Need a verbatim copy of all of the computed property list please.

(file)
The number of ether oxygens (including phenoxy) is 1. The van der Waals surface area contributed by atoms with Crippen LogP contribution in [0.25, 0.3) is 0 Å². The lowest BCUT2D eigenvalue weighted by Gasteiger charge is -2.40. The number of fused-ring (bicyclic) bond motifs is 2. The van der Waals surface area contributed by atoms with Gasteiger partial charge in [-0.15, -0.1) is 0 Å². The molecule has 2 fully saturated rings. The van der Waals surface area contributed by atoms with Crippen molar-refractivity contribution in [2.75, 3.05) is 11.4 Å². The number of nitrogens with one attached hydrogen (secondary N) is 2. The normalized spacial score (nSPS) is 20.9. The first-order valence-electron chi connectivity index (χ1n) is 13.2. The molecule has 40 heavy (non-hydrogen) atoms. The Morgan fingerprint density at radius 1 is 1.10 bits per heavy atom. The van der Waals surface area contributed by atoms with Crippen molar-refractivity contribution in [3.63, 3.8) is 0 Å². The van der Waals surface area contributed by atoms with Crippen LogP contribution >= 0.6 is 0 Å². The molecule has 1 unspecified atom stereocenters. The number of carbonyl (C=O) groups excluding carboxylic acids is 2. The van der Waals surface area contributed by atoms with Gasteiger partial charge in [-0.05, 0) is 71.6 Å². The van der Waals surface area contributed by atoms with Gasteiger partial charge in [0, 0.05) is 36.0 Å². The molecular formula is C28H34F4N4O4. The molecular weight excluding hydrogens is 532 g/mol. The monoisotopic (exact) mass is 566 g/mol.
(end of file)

The number of ether oxygens (including phenoxy) is 1. The van der Waals surface area contributed by atoms with Crippen LogP contribution in [0.25, 0.3) is 0 Å². The lowest BCUT2D eigenvalue weighted by Gasteiger charge is -2.40. The number of fused-ring (bicyclic) bond motifs is 2. The van der Waals surface area contributed by atoms with Gasteiger partial charge in [-0.15, -0.1) is 0 Å². The molecule has 2 fully saturated rings. The van der Waals surface area contributed by atoms with Crippen molar-refractivity contribution in [2.75, 3.05) is 11.4 Å². The number of nitrogens with one attached hydrogen (secondary N) is 2. The normalized spacial score (nSPS) is 20.9. The first-order valence-electron chi connectivity index (χ1n) is 13.2. The molecule has 40 heavy (non-hydrogen) atoms. The Morgan fingerprint density at radius 1 is 1.10 bits per heavy atom. The van der Waals surface area contributed by atoms with Crippen molar-refractivity contribution in [3.63, 3.8) is 0 Å². The van der Waals surface area contributed by atoms with Crippen LogP contribution >= 0.6 is 0 Å². The molecule has 1 unspecified atom stereocenters. The number of carbonyl (C=O) groups excluding carboxylic acids is 2. The van der Waals surface area contributed by atoms with Gasteiger partial charge in [-0.05, 0) is 71.6 Å². The van der Waals surface area contributed by atoms with Gasteiger partial charge in [0, 0.05) is 36.0 Å². The molecular formula is C28H34F4N4O4. The molecular weight excluding hydrogens is 532 g/mol. The monoisotopic (exact) mass is 566 g/mol.